The main danger i see here is if your client is not 100% honest or does not understrand the subtelties of the situation. I suspect it would only take one "wrongly timed" haircut claim to evidence your clients arguments are sketchy or bogus-ideally they need to provide reasonable evidence that "every" haircut they claim for in necessary for business purposes - keeping details of non business related haircuts (presuming there are some - there may not be if they need to keep their bonce up to the standards of the rock) would be a good indication that the individual knows the rules and is only claiming for what they should be claiming for.

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By JCresswellTax
22nd Apr 2022 09:59

£600 on expenses? 'Reasonable' argument? Claim it.

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Replying to JCresswellTax:
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By Seneca
22nd Apr 2022 10:34

Thank you rmillarae and JCresswell. I am learning little by little accounting has a lot of risk measurement on decision making!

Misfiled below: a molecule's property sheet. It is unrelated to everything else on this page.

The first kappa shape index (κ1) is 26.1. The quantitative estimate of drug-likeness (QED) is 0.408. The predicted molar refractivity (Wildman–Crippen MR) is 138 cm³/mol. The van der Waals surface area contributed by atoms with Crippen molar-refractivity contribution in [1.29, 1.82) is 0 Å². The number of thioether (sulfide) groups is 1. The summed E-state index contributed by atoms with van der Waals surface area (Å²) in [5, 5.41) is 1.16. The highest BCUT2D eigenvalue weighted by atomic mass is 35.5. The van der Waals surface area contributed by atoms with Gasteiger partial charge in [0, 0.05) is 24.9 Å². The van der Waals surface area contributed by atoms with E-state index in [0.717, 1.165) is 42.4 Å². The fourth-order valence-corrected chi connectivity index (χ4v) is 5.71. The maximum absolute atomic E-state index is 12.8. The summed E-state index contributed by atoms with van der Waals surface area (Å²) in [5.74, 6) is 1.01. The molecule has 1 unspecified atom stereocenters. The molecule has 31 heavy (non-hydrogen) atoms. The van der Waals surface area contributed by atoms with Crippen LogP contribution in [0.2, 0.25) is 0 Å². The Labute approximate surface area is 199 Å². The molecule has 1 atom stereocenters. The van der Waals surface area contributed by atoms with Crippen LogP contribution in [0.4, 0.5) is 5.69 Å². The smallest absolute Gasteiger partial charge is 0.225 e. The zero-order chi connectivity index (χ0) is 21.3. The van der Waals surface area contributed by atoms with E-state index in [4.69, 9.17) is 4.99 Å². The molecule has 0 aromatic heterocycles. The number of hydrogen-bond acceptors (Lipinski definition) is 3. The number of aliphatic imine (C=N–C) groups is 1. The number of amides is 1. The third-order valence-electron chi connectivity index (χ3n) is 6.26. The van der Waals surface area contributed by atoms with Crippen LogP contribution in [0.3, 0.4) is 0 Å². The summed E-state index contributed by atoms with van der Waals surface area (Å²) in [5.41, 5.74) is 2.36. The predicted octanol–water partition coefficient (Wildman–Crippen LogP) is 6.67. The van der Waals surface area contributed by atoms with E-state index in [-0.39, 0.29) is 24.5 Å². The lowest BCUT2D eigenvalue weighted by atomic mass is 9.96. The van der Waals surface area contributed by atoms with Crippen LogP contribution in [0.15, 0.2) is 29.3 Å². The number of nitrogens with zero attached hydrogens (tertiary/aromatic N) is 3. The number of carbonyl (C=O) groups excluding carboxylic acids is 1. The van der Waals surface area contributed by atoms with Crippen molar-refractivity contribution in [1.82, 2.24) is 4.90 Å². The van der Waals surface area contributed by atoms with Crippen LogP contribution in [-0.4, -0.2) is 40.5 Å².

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By eppingaccountant
22nd Apr 2022 10:32

HMRC will have his scalp!!

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By leekris
22nd Apr 2022 12:40

I’ve had several clients in this trade and have generally been comfortable with claiming for things like this. I have had no challenge from HMRC, though may have just been lucky.

“Wholly and exclusive” sounds restrictive but in practice I don’t see a problem with the haircuts as one has a strong enough case and the size of the claim isn’t huge. Models may though have other similar expenses that might reduce profits to the point HMRC could get interested.

I think in practice one gets a feel for what is reasonable. Where the legal position may not be 100% clear, does it pass the “not taking the p***” test ? I’d say it does.

But I agree that one should be clear to the client about the subtleties of the position and that it could be open to challenge.